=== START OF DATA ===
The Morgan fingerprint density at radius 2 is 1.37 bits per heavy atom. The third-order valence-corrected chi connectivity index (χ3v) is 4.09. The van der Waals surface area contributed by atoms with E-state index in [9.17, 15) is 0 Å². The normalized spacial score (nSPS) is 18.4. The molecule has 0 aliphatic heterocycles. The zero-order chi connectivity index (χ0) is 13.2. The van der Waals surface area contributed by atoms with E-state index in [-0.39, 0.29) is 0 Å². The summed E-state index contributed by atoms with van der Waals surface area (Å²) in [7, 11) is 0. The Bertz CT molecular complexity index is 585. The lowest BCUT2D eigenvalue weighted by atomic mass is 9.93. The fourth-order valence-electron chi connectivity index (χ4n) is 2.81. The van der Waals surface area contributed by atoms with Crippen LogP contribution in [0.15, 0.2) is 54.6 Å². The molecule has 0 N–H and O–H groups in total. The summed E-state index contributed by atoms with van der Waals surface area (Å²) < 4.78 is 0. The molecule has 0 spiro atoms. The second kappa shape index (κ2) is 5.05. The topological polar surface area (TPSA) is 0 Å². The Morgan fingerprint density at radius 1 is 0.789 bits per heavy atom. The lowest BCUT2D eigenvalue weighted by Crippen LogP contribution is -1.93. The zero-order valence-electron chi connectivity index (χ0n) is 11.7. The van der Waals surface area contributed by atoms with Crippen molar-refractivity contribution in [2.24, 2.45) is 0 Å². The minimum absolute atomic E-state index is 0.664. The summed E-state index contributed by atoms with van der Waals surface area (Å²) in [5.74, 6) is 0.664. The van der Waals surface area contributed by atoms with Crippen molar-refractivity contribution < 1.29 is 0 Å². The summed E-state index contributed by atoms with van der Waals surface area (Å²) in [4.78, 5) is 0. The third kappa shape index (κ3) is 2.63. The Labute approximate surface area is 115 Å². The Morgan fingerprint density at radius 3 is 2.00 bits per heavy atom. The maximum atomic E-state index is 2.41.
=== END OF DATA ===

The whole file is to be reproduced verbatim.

The Morgan fingerprint density at radius 2 is 1.37 bits per heavy atom. The third-order valence-corrected chi connectivity index (χ3v) is 4.09. The van der Waals surface area contributed by atoms with E-state index in [9.17, 15) is 0 Å². The normalized spacial score (nSPS) is 18.4. The molecule has 0 aliphatic heterocycles. The zero-order chi connectivity index (χ0) is 13.2. The van der Waals surface area contributed by atoms with E-state index in [-0.39, 0.29) is 0 Å². The summed E-state index contributed by atoms with van der Waals surface area (Å²) in [7, 11) is 0. The Bertz CT molecular complexity index is 585. The lowest BCUT2D eigenvalue weighted by atomic mass is 9.93. The fourth-order valence-electron chi connectivity index (χ4n) is 2.81. The van der Waals surface area contributed by atoms with Crippen LogP contribution in [0.15, 0.2) is 54.6 Å². The molecule has 0 N–H and O–H groups in total. The summed E-state index contributed by atoms with van der Waals surface area (Å²) < 4.78 is 0. The molecule has 0 spiro atoms. The second kappa shape index (κ2) is 5.05. The topological polar surface area (TPSA) is 0 Å². The Morgan fingerprint density at radius 1 is 0.789 bits per heavy atom. The lowest BCUT2D eigenvalue weighted by Crippen LogP contribution is -1.93. The zero-order valence-electron chi connectivity index (χ0n) is 11.7. The van der Waals surface area contributed by atoms with Crippen molar-refractivity contribution in [2.24, 2.45) is 0 Å². The minimum absolute atomic E-state index is 0.664. The summed E-state index contributed by atoms with van der Waals surface area (Å²) in [5.74, 6) is 0.664. The van der Waals surface area contributed by atoms with Crippen molar-refractivity contribution < 1.29 is 0 Å². The summed E-state index contributed by atoms with van der Waals surface area (Å²) in [4.78, 5) is 0. The third kappa shape index (κ3) is 2.63. The Labute approximate surface area is 115 Å². The Morgan fingerprint density at radius 3 is 2.00 bits per heavy atom. The maximum atomic E-state index is 2.41.